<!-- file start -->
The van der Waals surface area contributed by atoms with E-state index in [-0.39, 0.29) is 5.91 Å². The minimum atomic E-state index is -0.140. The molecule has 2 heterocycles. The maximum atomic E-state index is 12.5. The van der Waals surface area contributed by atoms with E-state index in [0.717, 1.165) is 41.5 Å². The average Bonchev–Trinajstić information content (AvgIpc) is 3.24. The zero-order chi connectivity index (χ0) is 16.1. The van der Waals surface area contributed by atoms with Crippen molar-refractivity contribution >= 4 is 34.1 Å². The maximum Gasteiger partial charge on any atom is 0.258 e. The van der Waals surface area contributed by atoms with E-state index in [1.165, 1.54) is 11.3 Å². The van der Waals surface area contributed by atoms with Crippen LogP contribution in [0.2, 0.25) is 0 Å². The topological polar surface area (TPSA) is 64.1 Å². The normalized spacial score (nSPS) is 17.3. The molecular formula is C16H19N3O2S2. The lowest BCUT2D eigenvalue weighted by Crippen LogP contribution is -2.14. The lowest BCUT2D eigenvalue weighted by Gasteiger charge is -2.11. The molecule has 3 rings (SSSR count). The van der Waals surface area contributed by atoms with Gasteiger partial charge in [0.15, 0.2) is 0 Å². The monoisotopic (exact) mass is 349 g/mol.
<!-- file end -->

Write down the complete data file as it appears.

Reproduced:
The van der Waals surface area contributed by atoms with E-state index in [-0.39, 0.29) is 5.91 Å². The minimum atomic E-state index is -0.140. The molecule has 2 heterocycles. The maximum atomic E-state index is 12.5. The van der Waals surface area contributed by atoms with E-state index in [0.717, 1.165) is 41.5 Å². The average Bonchev–Trinajstić information content (AvgIpc) is 3.24. The zero-order chi connectivity index (χ0) is 16.1. The van der Waals surface area contributed by atoms with Crippen molar-refractivity contribution >= 4 is 34.1 Å². The maximum Gasteiger partial charge on any atom is 0.258 e. The van der Waals surface area contributed by atoms with E-state index in [1.165, 1.54) is 11.3 Å². The van der Waals surface area contributed by atoms with Crippen LogP contribution in [0.2, 0.25) is 0 Å². The topological polar surface area (TPSA) is 64.1 Å². The normalized spacial score (nSPS) is 17.3. The molecular formula is C16H19N3O2S2. The lowest BCUT2D eigenvalue weighted by Crippen LogP contribution is -2.14. The lowest BCUT2D eigenvalue weighted by Gasteiger charge is -2.11. The molecule has 3 rings (SSSR count). The van der Waals surface area contributed by atoms with Gasteiger partial charge in [0.15, 0.2) is 0 Å². The monoisotopic (exact) mass is 349 g/mol.